Who’s going to DIG your fundraising grave?

Next time some social media guru tells you that traditional marketing approaches are dead, you have a right to punch him or her in the nose. You should not exercise that right, but you have it nonetheless.

Someone who encourages you to ignore basic fundraising knowledge (like the importance of measuring your activities and making decisions based on those measurements) is a Dangerously Ignorant Guru, or DIG.

The DIGs have it partly right: Social media change a lot of things about marketing and fundraising. But they don’t change the basics, like:


  1. You still have to raise funds at an acceptable cost.
  2. You still have to generate long-term value in the form of repeat donors who will stick with you long-term.
  3. You still have to have specific, concrete, and wonderful fundraising offers that motivate donors.
  4. You still need to find real, non-fantasy donors and relate to them in the media they actually use.

Among other things the DIGs don’t talk about.

The DIGs I’ve encountered up-close don’t often attack or deny normal fundraising concepts. They just ignore them. I think they don’t know that measurement and fiscal responsibility exist.

As long as DIGs can get paid by throwing out buzzwords and telling fantastic anecdotal stories about things that went big on Twitter, YouTube, or somebody’s blog, they’re going to keep doing it.

In other words, it’s our own fault that the DIGs are fluttering around our heads like the vampire bats that they are. If we stopped paying for their dangerously ignorant fairy tales about fundraising, they’d shrivel up. Or maybe they’d be forced to learn some real skills and find work that contributes to the nonprofit sector.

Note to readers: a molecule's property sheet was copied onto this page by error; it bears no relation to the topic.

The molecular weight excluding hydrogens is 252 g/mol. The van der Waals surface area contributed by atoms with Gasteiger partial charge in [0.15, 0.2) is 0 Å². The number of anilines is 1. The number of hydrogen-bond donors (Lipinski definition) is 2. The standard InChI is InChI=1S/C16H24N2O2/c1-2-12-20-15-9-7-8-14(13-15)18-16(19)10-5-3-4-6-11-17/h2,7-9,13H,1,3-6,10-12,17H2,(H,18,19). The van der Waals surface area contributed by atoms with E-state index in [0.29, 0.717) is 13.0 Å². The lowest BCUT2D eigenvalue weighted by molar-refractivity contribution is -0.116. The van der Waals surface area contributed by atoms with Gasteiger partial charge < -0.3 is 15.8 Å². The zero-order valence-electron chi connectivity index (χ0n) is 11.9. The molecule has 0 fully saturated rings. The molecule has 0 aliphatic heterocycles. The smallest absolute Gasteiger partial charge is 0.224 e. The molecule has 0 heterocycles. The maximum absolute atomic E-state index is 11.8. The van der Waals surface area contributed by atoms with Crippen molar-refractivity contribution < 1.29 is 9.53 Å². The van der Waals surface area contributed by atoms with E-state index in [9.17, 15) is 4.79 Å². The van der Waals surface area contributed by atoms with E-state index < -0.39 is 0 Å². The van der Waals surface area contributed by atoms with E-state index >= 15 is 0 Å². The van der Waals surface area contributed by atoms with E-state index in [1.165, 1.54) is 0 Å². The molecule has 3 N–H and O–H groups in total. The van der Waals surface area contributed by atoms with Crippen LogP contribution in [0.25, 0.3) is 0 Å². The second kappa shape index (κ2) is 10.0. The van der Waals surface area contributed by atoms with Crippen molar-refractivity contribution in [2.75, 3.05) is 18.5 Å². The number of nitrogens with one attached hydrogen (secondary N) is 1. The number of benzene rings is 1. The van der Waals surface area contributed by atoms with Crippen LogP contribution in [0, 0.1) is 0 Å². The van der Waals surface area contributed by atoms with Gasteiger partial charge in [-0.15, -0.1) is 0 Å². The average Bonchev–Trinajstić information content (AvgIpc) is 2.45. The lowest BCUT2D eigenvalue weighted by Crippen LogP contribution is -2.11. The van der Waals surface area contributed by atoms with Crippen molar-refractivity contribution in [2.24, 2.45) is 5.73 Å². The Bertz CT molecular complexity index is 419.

There’s no need to punch the next DIG you meet. But please, don’t give them any money. That doesn’t do you or anyone else any favors.


Comments

2 responses to “Who’s going to DIG your fundraising grave?”

  1. Ha! I love this.
    For what’s it’s worth, this article was especially entertaining to me because my mind kept conjuring up images of you as a John the Baptist type figure (full garb, maybe even a few locusts here and there) preaching a message from the wilderness:
    Fundraisers – Repent! The truth is here!
    Thanks for sharing!

  2. Ha! I love this.
    For what’s it’s worth, this article was especially entertaining to me because my mind kept conjuring up images of you as a John the Baptist type figure (full garb, maybe even a few locusts here and there) preaching a message from the wilderness:
    Fundraisers – Repent! The truth is here!
    Thanks for sharing!

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The future of fundraising is not about social media, online video, or SEM. It’s not about any technology, medium, or technique. It’s about donors. If you need to raise funds from donors, you need to study them, respect them, and build everything you do around them. And the future? It’s already here. More.

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Jeff BrooksJeff Brooks has been serving the nonprofit community for more than 35 years and blogging about it since 2005. He considers fundraising the most noble of pursuits and hopes you’ll join him in that opinion. You can reach him at jeff [at] jeff-brooks [dot] com. More.


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The future of fundraising is not about social media, online video, or SEM. It’s not about any technology, medium, or technique. It’s about donors. If you need to raise funds from donors, you need to study them, respect them, and build everything you do around them. And the future? It’s already here. More.

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Jeff Brooks has been serving the nonprofit community for more than 30 years and blogging about it since 2005. He considers fundraising the most noble of pursuits and hopes you’ll join him in that opinion. You can reach him at jeff [at] jeff-brooks [dot] com.

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